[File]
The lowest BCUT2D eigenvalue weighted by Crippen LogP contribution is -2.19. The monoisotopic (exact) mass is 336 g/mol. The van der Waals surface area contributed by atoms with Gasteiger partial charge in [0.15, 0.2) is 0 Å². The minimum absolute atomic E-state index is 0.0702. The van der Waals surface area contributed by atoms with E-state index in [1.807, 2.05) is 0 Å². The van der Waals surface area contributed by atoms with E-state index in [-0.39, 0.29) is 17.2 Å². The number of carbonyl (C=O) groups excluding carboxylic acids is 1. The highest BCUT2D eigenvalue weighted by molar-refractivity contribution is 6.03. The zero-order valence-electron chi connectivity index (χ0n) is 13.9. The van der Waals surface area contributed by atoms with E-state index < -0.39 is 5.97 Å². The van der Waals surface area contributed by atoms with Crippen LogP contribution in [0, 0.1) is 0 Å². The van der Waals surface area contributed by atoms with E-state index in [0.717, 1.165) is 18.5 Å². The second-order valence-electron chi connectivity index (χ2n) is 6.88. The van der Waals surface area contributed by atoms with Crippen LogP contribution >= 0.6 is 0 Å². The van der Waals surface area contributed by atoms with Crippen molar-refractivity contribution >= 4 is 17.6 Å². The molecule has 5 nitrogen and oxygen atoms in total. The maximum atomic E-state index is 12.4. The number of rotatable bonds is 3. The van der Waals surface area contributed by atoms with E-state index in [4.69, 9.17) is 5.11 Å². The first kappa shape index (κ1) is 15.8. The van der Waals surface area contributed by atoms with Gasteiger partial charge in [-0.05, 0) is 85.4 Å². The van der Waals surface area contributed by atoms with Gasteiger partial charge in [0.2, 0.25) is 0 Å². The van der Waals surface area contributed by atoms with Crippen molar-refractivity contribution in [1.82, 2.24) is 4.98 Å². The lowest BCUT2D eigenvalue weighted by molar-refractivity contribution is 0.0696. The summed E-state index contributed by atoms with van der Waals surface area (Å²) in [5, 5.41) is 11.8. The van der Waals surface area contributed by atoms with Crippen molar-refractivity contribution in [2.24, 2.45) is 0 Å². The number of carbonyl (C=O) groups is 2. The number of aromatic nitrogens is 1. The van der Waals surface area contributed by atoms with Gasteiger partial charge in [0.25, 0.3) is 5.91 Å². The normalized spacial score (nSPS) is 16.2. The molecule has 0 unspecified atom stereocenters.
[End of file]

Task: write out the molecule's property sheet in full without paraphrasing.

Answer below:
The lowest BCUT2D eigenvalue weighted by Crippen LogP contribution is -2.19. The monoisotopic (exact) mass is 336 g/mol. The van der Waals surface area contributed by atoms with Gasteiger partial charge in [0.15, 0.2) is 0 Å². The minimum absolute atomic E-state index is 0.0702. The van der Waals surface area contributed by atoms with E-state index in [1.807, 2.05) is 0 Å². The van der Waals surface area contributed by atoms with E-state index in [-0.39, 0.29) is 17.2 Å². The number of carbonyl (C=O) groups excluding carboxylic acids is 1. The highest BCUT2D eigenvalue weighted by molar-refractivity contribution is 6.03. The zero-order valence-electron chi connectivity index (χ0n) is 13.9. The van der Waals surface area contributed by atoms with E-state index < -0.39 is 5.97 Å². The van der Waals surface area contributed by atoms with Crippen LogP contribution in [0, 0.1) is 0 Å². The van der Waals surface area contributed by atoms with E-state index in [0.717, 1.165) is 18.5 Å². The second-order valence-electron chi connectivity index (χ2n) is 6.88. The van der Waals surface area contributed by atoms with Crippen LogP contribution >= 0.6 is 0 Å². The van der Waals surface area contributed by atoms with Crippen molar-refractivity contribution >= 4 is 17.6 Å². The molecule has 5 nitrogen and oxygen atoms in total. The maximum atomic E-state index is 12.4. The number of rotatable bonds is 3. The van der Waals surface area contributed by atoms with E-state index in [4.69, 9.17) is 5.11 Å². The first kappa shape index (κ1) is 15.8. The van der Waals surface area contributed by atoms with Gasteiger partial charge in [-0.05, 0) is 85.4 Å². The van der Waals surface area contributed by atoms with Gasteiger partial charge in [0.2, 0.25) is 0 Å². The van der Waals surface area contributed by atoms with Crippen molar-refractivity contribution in [1.82, 2.24) is 4.98 Å². The lowest BCUT2D eigenvalue weighted by molar-refractivity contribution is 0.0696. The summed E-state index contributed by atoms with van der Waals surface area (Å²) in [5, 5.41) is 11.8. The van der Waals surface area contributed by atoms with Crippen molar-refractivity contribution in [2.24, 2.45) is 0 Å². The number of carbonyl (C=O) groups is 2. The number of aromatic nitrogens is 1. The van der Waals surface area contributed by atoms with Gasteiger partial charge in [0.25, 0.3) is 5.91 Å². The normalized spacial score (nSPS) is 16.2. The molecule has 0 unspecified atom stereocenters.